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    I was debating canting them by cu
    He will be. He's 7 but is going to have a ton of fun cutting things out.
     
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  5. S Ham

    S Ham Pack Champion

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    What I was leaning toward was instead of drilling i could lightly saw into it in order to give it the cant that I want.
    I picked up 4 total kits so I can pick and choose between the wheels and axles. Plus I wanted a few blocks in case something doesn't come out perfect.
     
  6. Mojo Racing

    Mojo Racing National Contender Pro Racer

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    Even if you use a drill press and a fence to drill your axles, it will be a lot more accurate than trying to saw a cant into your block.
     
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  7. Reecedad

    Reecedad League Racer

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    I just sent you a private message. Good luck in your race!!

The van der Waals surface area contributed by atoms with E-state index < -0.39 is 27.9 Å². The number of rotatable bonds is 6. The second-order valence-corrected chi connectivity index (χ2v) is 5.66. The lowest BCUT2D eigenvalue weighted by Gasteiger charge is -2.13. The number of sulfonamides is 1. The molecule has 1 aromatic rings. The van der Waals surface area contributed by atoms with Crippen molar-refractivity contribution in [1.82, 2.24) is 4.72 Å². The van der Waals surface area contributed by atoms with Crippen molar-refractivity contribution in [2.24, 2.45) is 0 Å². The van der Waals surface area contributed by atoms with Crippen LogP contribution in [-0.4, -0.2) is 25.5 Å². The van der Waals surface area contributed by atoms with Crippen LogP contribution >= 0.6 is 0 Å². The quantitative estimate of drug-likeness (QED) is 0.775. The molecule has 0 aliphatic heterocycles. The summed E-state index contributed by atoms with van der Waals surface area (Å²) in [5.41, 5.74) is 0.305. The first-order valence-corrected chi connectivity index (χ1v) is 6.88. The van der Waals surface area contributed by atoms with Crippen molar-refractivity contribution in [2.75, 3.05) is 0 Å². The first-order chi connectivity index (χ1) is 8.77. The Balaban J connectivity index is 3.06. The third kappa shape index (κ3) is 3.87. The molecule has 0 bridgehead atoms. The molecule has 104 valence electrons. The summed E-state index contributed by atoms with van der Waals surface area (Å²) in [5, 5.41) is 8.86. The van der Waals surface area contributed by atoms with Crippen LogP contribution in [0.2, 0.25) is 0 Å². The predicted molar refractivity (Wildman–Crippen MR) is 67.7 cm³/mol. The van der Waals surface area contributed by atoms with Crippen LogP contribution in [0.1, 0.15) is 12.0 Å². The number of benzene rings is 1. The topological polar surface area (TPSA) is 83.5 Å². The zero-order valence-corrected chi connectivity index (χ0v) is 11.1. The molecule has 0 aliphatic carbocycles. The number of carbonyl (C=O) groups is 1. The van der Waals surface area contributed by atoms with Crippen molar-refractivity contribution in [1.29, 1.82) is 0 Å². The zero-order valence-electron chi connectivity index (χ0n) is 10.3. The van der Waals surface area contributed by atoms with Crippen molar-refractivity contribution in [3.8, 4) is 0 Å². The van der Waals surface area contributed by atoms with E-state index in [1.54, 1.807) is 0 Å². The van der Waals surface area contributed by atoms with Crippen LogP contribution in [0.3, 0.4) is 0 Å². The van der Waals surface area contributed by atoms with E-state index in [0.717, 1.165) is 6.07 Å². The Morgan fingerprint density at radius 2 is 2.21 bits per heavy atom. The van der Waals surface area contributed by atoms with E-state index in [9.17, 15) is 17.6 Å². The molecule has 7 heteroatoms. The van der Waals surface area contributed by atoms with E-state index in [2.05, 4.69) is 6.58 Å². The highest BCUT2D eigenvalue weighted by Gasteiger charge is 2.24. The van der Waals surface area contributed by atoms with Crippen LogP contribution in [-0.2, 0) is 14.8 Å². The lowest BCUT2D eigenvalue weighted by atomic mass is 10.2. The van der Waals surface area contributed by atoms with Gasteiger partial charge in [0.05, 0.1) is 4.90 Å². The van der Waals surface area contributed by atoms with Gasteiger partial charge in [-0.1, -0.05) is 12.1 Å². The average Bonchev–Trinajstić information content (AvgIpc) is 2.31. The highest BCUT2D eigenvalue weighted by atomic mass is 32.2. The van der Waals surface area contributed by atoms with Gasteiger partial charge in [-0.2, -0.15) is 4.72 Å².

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  8. S Ham

    S Ham Pack Champion

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    I'm thinking this is the best way. Do you have any recommendations or tips for doing so?
     
  9. S Ham

    S Ham Pack Champion

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    What kind of weight distribution is ideal for this? It looks like I will only need to run 3 wheels. I know to trim in the DFW. What kind of ratios are ideal? I'll be able to trim this body way down in weight. I picked up a variety of weights and sizes from TX .

    I also want to talk about weight support in the pocket. I was leaning toward us triming the pocket completely out and utilizing our covering etc to hold it in IE. Avery Label/ thin Shipping Tape coating. Is this an error in judgment?
     
  10. Jimmy & his 2 Kids

    Jimmy & his 2 Kids National Contender

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    Common is cutting weight pockets all the way out then just add a piece of 1/64 ply over the top covering the weight pockets. Glued down with a little CA and it works like a charm. Plenty strong enough to attach cubes too using thin/clear 2 sided tape. Not sure the actual part # brand most folks use. I use the stuff that comes in the window insulation kits.
     
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  11. S Ham

    S Ham Pack Champion

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    Thank you. That is exactly the guidance I needed.